On Mott Street, you can experience a bit of that old New York charm that many still crave today. At least here, not all buildings are covered with glass. Instead, there are handwritten signs, stalls and street sellers. People do not seem as busy as they do downtown.

But the further north you go along Mott Street, the trendier the surrounding businesses become. There is, for example, the Milk & Cream Cereal Bar that serves cereals around the clock. Their cereal bar features 18 different flavors, and you can also enjoy your favorite cereal in the form of a milkshake or a cereal infused ice cream.

New York on foot: Little Cupcake Shop on Mott Street
Little Cupcake Shop is known for its cupcakes and the Brooklyn Blackout cake, which was named after the power outages the city suffered during World War II.

At the corner of Mott and Spring, you will find Lombardi’s, which claims to be the first pizzeria in New York. True or not, the history of the restaurant stretches back to at least 1905, and the pizza is good – even though it’s not the best in town.

Mother’s Ruin serves delicious cocktails right around the corner. The bistro Rintintin next door shines with its flower decorations, rude yet oh-so-fashionable waiters, and its inimitable atmosphere.

Once you reach the next block, take care to not pass the best attraction in the whole of Nolita. Elizabeth Street Garden is an endangered sculpture park that offers passers-by a sweet, peaceful oasis in the middle of busy Manhattan. Between the rose bushes, you can catch a glimpse of a young couple on a date, and further back, an older man is rehearsing his arias.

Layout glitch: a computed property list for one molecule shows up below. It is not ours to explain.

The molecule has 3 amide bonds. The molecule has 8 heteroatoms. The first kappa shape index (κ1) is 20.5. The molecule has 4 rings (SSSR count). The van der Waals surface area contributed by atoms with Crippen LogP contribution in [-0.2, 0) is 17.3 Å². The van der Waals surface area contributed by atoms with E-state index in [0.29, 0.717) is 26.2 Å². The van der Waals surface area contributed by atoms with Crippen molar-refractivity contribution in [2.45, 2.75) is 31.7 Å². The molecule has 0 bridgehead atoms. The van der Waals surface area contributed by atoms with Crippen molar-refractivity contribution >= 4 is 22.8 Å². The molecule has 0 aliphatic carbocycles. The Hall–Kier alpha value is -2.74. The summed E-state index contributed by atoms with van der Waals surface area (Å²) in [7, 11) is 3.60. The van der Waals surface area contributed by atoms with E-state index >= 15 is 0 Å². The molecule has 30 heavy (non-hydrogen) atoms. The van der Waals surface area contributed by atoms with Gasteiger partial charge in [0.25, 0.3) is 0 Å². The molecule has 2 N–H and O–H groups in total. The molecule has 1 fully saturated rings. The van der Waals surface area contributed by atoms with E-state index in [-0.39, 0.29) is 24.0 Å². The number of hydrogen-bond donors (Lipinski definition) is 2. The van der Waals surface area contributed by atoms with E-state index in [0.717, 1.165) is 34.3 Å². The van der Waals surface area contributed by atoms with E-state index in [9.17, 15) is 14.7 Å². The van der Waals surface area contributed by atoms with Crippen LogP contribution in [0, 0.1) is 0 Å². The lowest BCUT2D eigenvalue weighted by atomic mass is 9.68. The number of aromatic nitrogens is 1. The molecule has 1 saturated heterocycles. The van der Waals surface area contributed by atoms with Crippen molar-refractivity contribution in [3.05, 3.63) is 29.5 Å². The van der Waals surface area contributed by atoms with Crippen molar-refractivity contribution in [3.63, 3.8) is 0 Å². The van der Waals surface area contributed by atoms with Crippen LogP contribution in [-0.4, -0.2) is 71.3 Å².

Elizabeth Street Garden is an endangered sculpture park that offers passers-by a sweet, peaceful oasis in the middle of busy Manhattan.

The city has threatened to build apartments on the park plot. A mass movement has risen to protect the park, which is more than 200 years old. The fight over the park has been going on for years, and there is no solution in sight.

From the park, our journey continues to the wall of St. Patrick’s Cathedral, where you can find a small artisan market. The market is open around the year from Friday to Sunday. Among the sellers, you can spot the Estonian Erkki Engso. Engso, who has called New York home for years, sells leather clothes that he designs and makes himself.

On Mott Street, the traffic is slowing down. A bridal couple in an old-fashioned yellow cab is about to arrive at the church. Even though the street is flooded with wedding guests and photographers, New Yorkers will not stop or stare. Here, small surprises are an essential part of everyday life.

New York on foot: Elizabeth Street Garden
Caroline Tisdale spends her coffee break in the Elizabeth Street Garden. The sculpture park is Nolita’s only park and a true lifeline for the community.

Visiting the Little Cupcake Bakeshop is the perfect way to reward yourself after you have finished your walk on Mott Street. The cake slices the café offers are huge, and there are various vegan alternatives available.

If you are looking for something slightly stronger than cake or coffee, Cafe Gitane is a good choice. The bohemian waiters and clientele offer an ideal setting for people-watching. The tiny Gitane always has a good atmosphere. The place is perfectly cramped, and their couscous is especially tasty.

Read also:

New York on foot: Fifth Avenue >
• New York on foot: Bedford Avenue >

Text: Liisa Jokinen Photos: Lina Tegman

This story was first published in Mondo's issue 3/20.